Ruud Ouwerkerk Retires from DTC
Ruud Ouwerkerk in the IHC-DTC exhibit at the Panama Canal International Conference in 2012. Photo by Katie Worth
In February, Ruud Ouwerkerk, president of DTC (Dredge Technology Corporation) sent a letter informing his North American colleagues, including those at IDR, of his forthcoming retirement and the resulting changes in his corporation
Dredge Technology Corporation (DTC) is the North American office of Dutch dredge builder IHC Merwede.
On May 6, Ouwerkerk reached the mandatory Dutch retirement age and stepped down.
IHC will continue to serve the U.S. market thorough DTC, with Jan van Helden taking over as the new president. Van Helden has worked in IHC Engineering supporting DTC for more than 15 years on different design and construction projects in North America, and is familiar with many of the U.S. conditions, Ouwerkerk told IDR.
IHC has hired a new employee, Leo van Ingen, as DTC sales manager, and a new board of directors has been appointed.
Ruud Ouwerkerk started his work in IHC in 1974. In 1978 he married Eunice, a U.S. citizen, and she was the reason he was transferred immediately to the U.S.
In 1977, IHC Holland had a joint venture with John J. McMullen Associates in New York, and Ouwerkerk started there as assistant project manager for the construction of the Corps hopper dredge Yaquina. After the expiration of the joint venture in 1984, IHC assumed full ownership of the company. Ouwerkerk climbed the ladder and served for 25 years as DTC’s president.
DTC, with its products of Dutch origin, had to work within the constraints of the Jones Act in the U.S., and the Canadian content requirement in Canada, and was able to create a thriving business in North America within these constraints.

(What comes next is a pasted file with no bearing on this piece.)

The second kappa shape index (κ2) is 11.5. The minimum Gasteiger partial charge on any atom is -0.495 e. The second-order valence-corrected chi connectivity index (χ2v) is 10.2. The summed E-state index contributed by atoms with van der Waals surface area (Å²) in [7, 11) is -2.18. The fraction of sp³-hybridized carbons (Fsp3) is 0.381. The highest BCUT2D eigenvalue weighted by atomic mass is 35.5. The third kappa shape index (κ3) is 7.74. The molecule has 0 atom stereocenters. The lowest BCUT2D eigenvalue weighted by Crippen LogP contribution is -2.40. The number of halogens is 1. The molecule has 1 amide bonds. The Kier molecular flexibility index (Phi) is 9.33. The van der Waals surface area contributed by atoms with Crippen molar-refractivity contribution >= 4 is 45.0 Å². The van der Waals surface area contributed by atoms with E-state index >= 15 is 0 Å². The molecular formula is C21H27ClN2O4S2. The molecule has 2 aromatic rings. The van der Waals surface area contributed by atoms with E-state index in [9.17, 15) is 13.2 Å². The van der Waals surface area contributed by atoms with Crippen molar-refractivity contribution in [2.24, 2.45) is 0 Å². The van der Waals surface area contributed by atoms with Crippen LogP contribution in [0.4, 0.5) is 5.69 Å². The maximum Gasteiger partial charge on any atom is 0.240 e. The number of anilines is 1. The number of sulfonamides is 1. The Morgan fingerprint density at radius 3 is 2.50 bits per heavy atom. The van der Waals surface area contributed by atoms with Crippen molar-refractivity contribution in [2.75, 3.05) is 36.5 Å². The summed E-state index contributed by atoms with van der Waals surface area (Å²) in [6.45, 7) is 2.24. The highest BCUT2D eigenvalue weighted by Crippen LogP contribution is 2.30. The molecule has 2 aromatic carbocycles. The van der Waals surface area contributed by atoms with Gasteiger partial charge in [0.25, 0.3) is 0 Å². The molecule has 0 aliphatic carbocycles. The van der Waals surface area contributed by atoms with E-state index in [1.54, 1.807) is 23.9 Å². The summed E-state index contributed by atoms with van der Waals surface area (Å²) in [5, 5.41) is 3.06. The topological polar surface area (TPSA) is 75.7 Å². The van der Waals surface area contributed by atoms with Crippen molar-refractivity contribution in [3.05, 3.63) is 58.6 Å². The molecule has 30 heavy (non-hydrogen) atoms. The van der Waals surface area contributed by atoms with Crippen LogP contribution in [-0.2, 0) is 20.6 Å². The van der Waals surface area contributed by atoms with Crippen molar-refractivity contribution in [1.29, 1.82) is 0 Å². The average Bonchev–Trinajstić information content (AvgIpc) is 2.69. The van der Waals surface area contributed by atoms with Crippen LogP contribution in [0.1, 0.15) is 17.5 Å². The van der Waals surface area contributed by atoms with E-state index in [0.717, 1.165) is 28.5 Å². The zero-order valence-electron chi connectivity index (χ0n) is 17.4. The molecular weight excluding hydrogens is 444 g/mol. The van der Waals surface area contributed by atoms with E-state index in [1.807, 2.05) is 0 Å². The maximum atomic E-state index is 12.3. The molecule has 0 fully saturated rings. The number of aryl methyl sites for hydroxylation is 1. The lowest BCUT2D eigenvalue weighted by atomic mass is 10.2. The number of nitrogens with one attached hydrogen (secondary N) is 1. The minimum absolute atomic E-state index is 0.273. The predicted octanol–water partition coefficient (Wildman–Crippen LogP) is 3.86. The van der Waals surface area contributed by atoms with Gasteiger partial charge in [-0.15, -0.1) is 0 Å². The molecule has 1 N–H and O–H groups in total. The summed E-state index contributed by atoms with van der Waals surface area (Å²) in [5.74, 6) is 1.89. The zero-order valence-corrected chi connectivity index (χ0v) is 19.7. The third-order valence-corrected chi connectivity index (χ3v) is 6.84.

DTC supports IDR and has presented a number of papers at WEDA sessions -- his first one in 1983 and the latest in 2011.
Ouwerkek sent this message to his North American colleagues: “I would like to relay my thanks to my North American friends, acquaintances and contacts, for the time spent on dredging - their patience, the feedback, education and training I received from U.S. clients and colleagues. Also for the opportunities offered, the cooperation experienced, and above all for the friendships shared. For those still active in that market: serve well and enjoy! I wish you all health and happiness for you and yours in your private lives.”
Eunice and Ruud plan to visit the family in the US and Canada and hope to run into some of you. If you want to contact him: email@example.com
Note: In his efforts to find a market for Dutch dredging products in the U.S., Ruud did considerable research on cabotage legislation and the Jones Act, and passed on this knowledge to IDR. With the leads he gave me, I searched the Congressional Record of the early 20th century and was able to give the dredging industry an accurate understanding of this legislation. The Dredge Act of 1908 was brought about when two Dutch dredges were employed to raise the level of the City of Galveston after the flood of September 1900 by pumping sand into the city. The Dredge Act stated that dredges were vessels and therefore included in existing cabotage legislation, prohibiting foreign flag vessels from working in U.S. waters. The Merchant Marine Act of 1920, nicknamed the Jones Act after Washington Senator Wesley Jones who was its sponsor, incorporated the provisions of the Dredge Act and other sabotage legislation. Judith Powers, Editor.Edit Module